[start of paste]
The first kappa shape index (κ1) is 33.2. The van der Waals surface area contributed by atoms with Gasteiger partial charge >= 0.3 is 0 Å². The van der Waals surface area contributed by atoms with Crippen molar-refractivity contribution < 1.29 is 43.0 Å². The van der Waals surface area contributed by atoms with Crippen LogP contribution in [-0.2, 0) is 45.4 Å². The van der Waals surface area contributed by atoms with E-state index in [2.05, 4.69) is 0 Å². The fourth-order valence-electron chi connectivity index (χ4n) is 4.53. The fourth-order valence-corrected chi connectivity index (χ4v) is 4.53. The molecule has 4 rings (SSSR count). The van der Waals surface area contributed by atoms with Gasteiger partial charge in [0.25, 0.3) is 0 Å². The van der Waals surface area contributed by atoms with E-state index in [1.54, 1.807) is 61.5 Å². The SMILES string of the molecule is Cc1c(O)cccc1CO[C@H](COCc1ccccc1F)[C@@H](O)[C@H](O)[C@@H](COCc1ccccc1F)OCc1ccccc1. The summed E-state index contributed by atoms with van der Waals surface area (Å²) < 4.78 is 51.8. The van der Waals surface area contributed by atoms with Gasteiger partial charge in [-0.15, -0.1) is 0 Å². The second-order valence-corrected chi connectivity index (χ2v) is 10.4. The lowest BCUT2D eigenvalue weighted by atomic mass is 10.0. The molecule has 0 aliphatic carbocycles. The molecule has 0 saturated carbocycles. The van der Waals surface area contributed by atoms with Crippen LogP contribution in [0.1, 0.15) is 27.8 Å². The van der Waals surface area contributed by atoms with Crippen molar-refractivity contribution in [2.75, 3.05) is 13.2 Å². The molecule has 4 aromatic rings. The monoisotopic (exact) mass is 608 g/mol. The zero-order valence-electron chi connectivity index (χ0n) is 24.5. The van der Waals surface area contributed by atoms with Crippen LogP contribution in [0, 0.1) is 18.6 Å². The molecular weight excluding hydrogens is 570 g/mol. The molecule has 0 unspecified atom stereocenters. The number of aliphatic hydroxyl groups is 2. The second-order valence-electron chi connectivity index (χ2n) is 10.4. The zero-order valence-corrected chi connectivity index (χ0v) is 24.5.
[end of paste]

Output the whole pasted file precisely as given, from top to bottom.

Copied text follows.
The first kappa shape index (κ1) is 33.2. The van der Waals surface area contributed by atoms with Gasteiger partial charge >= 0.3 is 0 Å². The van der Waals surface area contributed by atoms with Crippen molar-refractivity contribution < 1.29 is 43.0 Å². The van der Waals surface area contributed by atoms with Crippen LogP contribution in [-0.2, 0) is 45.4 Å². The van der Waals surface area contributed by atoms with E-state index in [2.05, 4.69) is 0 Å². The fourth-order valence-electron chi connectivity index (χ4n) is 4.53. The fourth-order valence-corrected chi connectivity index (χ4v) is 4.53. The molecule has 4 rings (SSSR count). The van der Waals surface area contributed by atoms with Gasteiger partial charge in [0.25, 0.3) is 0 Å². The van der Waals surface area contributed by atoms with E-state index in [1.54, 1.807) is 61.5 Å². The SMILES string of the molecule is Cc1c(O)cccc1CO[C@H](COCc1ccccc1F)[C@@H](O)[C@H](O)[C@@H](COCc1ccccc1F)OCc1ccccc1. The summed E-state index contributed by atoms with van der Waals surface area (Å²) < 4.78 is 51.8. The van der Waals surface area contributed by atoms with Gasteiger partial charge in [-0.15, -0.1) is 0 Å². The second-order valence-corrected chi connectivity index (χ2v) is 10.4. The lowest BCUT2D eigenvalue weighted by atomic mass is 10.0. The molecule has 0 aliphatic carbocycles. The molecule has 0 saturated carbocycles. The van der Waals surface area contributed by atoms with Crippen LogP contribution in [0.1, 0.15) is 27.8 Å². The van der Waals surface area contributed by atoms with Crippen molar-refractivity contribution in [2.75, 3.05) is 13.2 Å². The molecule has 4 aromatic rings. The monoisotopic (exact) mass is 608 g/mol. The zero-order valence-electron chi connectivity index (χ0n) is 24.5. The van der Waals surface area contributed by atoms with Crippen LogP contribution in [0, 0.1) is 18.6 Å². The molecular weight excluding hydrogens is 570 g/mol. The molecule has 0 unspecified atom stereocenters. The number of aliphatic hydroxyl groups is 2. The second-order valence-electron chi connectivity index (χ2n) is 10.4. The zero-order valence-corrected chi connectivity index (χ0v) is 24.5.